This is Brent of the Brookbush Institute bringing you an advanced stability exercise for
the chest and
shoulders using our True Fit Suspension Trainer. I'm going to have my friend, Melissa, come
out. She's going to help me demonstrate this exercise, which is a weight transfer push
up. It's kind of like mixing a push up with a unilateral fly that dynamically
changes back and forth. It's a fun exercise, very challenging. First things to
remember, guys, just because I put a suspension trainer in her hand does not
change what form is supposed to look like for a push up. So, I'm going to have Melissa
walk out. She's actually, for this exercise, going to descend halfway into
that push up. But before I torture her by keeping her there, let's double check our
check points. Her shoulders are down and protracted, right, so she has that
nice stable position for a push up. Her head is back and chin is tucked. She's drawn
in. If she had an anterior pelvic tilt, I could tell her to tuck under and squeeze
her glutes to get her pelvis nice and stable. Her quads are nice and tight, and
since this is a push up, she's actually going to get up on the balls of her feet
so that she has a nice pivot point as she goes through this movement pattern.
As we go further and further into this, increasing load, you have to be up on
your toes. She's then going to descend halfway into her push up so her elbows
are even with her torso. Now this is where the fun begins.
She's going to try to reach out with this arm into a full fly, and what you guys
will notice is that all of a sudden, now she's totally off balance. She has to use
her trunk to help keep her from rotating. She has to use this side
of her chest with a much longer lever arm much more than the other side. She's
going to go for the other side again.
Anti-rotation, much more chest and shoulder stability on this side. She can keep
going back and forth here. I would definitely keep this in my stability
endurance training program design, so 12 to 20 reps sets. and since we're going to
take Melissa through a couple of progressions here, we're going to have her stop. Shake it off a
little bit. Taking this up a notch, we can make this require more coordination by
having her go from one side out, like this, which is more like an alternating
pattern, to a reciprocal pattern where she's going from this position to this
position without changing anything here. No rotation, this stays totally stable.
If I put a martini on your back- we know how stupid martini glasses are
how easily they spill- if we put a martini glass on your back, it wouldn't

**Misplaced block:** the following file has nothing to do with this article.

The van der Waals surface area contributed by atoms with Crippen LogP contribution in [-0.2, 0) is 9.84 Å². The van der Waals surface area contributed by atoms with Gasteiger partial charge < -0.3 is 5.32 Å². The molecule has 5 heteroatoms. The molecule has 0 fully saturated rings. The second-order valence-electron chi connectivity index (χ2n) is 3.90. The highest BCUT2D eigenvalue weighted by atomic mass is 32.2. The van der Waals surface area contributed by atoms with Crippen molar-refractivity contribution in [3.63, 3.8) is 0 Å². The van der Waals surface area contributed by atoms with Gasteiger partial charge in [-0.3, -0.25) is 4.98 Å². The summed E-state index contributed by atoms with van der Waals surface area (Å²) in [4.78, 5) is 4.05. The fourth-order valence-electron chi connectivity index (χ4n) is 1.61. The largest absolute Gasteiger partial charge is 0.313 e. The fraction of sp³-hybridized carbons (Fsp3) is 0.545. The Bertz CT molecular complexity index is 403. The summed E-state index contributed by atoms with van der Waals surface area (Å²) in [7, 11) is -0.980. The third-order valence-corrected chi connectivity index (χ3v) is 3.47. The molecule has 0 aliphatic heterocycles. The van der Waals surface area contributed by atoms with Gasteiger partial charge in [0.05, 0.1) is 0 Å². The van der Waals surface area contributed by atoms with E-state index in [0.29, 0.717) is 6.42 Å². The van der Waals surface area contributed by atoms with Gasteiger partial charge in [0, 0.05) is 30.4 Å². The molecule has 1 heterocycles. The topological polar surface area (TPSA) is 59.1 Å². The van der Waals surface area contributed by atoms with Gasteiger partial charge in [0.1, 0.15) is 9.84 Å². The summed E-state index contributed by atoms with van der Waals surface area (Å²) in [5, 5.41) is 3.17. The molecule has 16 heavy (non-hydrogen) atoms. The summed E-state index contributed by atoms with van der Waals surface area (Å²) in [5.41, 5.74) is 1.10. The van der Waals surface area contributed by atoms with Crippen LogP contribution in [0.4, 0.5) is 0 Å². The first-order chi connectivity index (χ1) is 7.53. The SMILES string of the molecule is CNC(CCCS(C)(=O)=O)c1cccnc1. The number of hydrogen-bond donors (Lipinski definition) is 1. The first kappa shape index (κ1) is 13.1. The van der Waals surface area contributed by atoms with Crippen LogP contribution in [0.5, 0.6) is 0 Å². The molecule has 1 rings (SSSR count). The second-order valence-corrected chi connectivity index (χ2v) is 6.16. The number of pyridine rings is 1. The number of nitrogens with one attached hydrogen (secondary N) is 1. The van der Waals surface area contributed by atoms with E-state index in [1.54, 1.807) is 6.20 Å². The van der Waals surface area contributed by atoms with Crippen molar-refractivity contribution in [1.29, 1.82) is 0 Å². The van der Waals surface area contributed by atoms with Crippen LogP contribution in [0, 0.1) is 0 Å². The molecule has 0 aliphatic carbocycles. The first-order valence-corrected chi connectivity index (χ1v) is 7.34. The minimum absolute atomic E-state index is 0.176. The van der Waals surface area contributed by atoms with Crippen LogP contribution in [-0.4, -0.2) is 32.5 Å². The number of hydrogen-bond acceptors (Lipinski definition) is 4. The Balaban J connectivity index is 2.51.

move. You ready? Hit it.
She goes into that same position, elbows even with her torso, and then as this arm comes back, that arm goes out. And
again. We can do those 12 to 20 repetitions, super tough at a slow tempo.
She's definitely having to work hard. I don't know if you guys can see her shaking on
camera, but I do. So, you have the weight transfer push up alternating arms, this
is a little bit more of a reciprocal pattern with the arms. We're going to go ahead and have
Melissa relax again. Let's take this up one more notch. Do you think you have one leg? Alright, so
we're decreasing her base of support by more than 50% by putting her
on one foot. This is where we're going to require some hip stability, a lot of core
stability, and of course a ton of stability from her shoulder girdle.
From here we can go into that reciprocal pattern, maybe? Almost. That might be a
little bit reaching for Melissa, but she's doing an alright job. Make sure you
guys do both legs. Right, so if you did your right leg, you'll want to make sure you
do your left leg either the next set for a full set, or that halfway through your
set you're switching legs, so that you are getting as much of a benefit on your
right hip and that control of rotation as you are on your left hip. You could increase
load on this. How do we increase load on a suspension trainer? We get
her closer and closer to horizontal. I could make these straps longer, or I
could have her bring her feet back. But I'm going to go ahead and warn on this
particular exercise, that probably shouldn't be your first goal. Like I said,
this is definitely one of those exercises that I would keep in my stability
endurance training, that fairly high rep stability training that we do, because as
the weight increases, this becomes a very long lever on the shoulder. I have
had the unfortunate experience of having to treat individuals who have been hurt
by flies. If you can't do 12 reps, you need to think about walking your feet
forward, not walking your feet back to see if you can go into some horizontal
version of the Iron Cross. I'm not sure that that's the goal of this exercise. Be
careful, guys, there are other other exercises we can use to build strength.
So, once again, going through our progressions- are you ready to go through all
of them? We'll just do a couple reps in each.
She's going to go halfway through. Notice both feet on the floor, notice her kinetic chain
checkpoints are in line, and she's just going to reach one arm at a time. A little
slower than that. From there she can go reciprocal. Right, so from here to here and
back. She can bring both arms back together now. Let's go one leg- she can try alternating one leg.
Squeeze this glute really hard, there you go.
And then we can go reciprocal from there. If you guys didn't want to bring
something like this into your strength training, you could try those strength
stability supersets that are Phase 2 of the NASM OPT model, Maybe we could do
bench before this, and then use this exercise to burn somebody out. I hope you
guys enjoy this exercise a lot- very, very challenging. I look forward to hearing
from you guys about what you think of this exercise, how it made you feel, maybe
how sore your chest and shoulders were the next day. Let me know in the comments
section of this video.